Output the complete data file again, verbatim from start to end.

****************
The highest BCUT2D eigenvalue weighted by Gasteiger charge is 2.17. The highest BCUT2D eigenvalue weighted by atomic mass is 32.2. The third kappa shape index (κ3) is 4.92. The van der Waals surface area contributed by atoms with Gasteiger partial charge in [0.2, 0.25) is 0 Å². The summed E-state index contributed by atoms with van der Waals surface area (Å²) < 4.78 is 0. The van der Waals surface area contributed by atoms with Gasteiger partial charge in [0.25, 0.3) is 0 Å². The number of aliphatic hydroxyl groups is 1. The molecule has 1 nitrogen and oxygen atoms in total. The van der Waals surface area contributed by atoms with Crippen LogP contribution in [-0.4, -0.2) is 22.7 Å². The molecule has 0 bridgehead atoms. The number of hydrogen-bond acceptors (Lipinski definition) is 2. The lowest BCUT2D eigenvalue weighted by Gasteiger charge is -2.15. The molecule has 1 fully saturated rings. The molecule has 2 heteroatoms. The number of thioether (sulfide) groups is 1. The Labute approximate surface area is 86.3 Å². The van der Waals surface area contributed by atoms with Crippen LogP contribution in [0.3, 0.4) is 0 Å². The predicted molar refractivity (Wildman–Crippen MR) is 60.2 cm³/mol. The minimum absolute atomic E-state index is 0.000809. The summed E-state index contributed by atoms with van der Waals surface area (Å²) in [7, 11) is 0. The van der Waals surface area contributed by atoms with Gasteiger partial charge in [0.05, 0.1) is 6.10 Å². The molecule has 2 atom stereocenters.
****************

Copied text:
The highest BCUT2D eigenvalue weighted by Gasteiger charge is 2.17. The highest BCUT2D eigenvalue weighted by atomic mass is 32.2. The third kappa shape index (κ3) is 4.92. The van der Waals surface area contributed by atoms with Gasteiger partial charge in [0.2, 0.25) is 0 Å². The summed E-state index contributed by atoms with van der Waals surface area (Å²) < 4.78 is 0. The van der Waals surface area contributed by atoms with Gasteiger partial charge in [0.25, 0.3) is 0 Å². The number of aliphatic hydroxyl groups is 1. The molecule has 1 nitrogen and oxygen atoms in total. The van der Waals surface area contributed by atoms with Crippen LogP contribution in [-0.4, -0.2) is 22.7 Å². The molecule has 0 bridgehead atoms. The number of hydrogen-bond acceptors (Lipinski definition) is 2. The lowest BCUT2D eigenvalue weighted by Gasteiger charge is -2.15. The molecule has 1 fully saturated rings. The molecule has 2 heteroatoms. The number of thioether (sulfide) groups is 1. The Labute approximate surface area is 86.3 Å². The van der Waals surface area contributed by atoms with Crippen LogP contribution in [0.3, 0.4) is 0 Å². The predicted molar refractivity (Wildman–Crippen MR) is 60.2 cm³/mol. The minimum absolute atomic E-state index is 0.000809. The summed E-state index contributed by atoms with van der Waals surface area (Å²) in [7, 11) is 0. The van der Waals surface area contributed by atoms with Gasteiger partial charge in [0.05, 0.1) is 6.10 Å². The molecule has 2 atom stereocenters.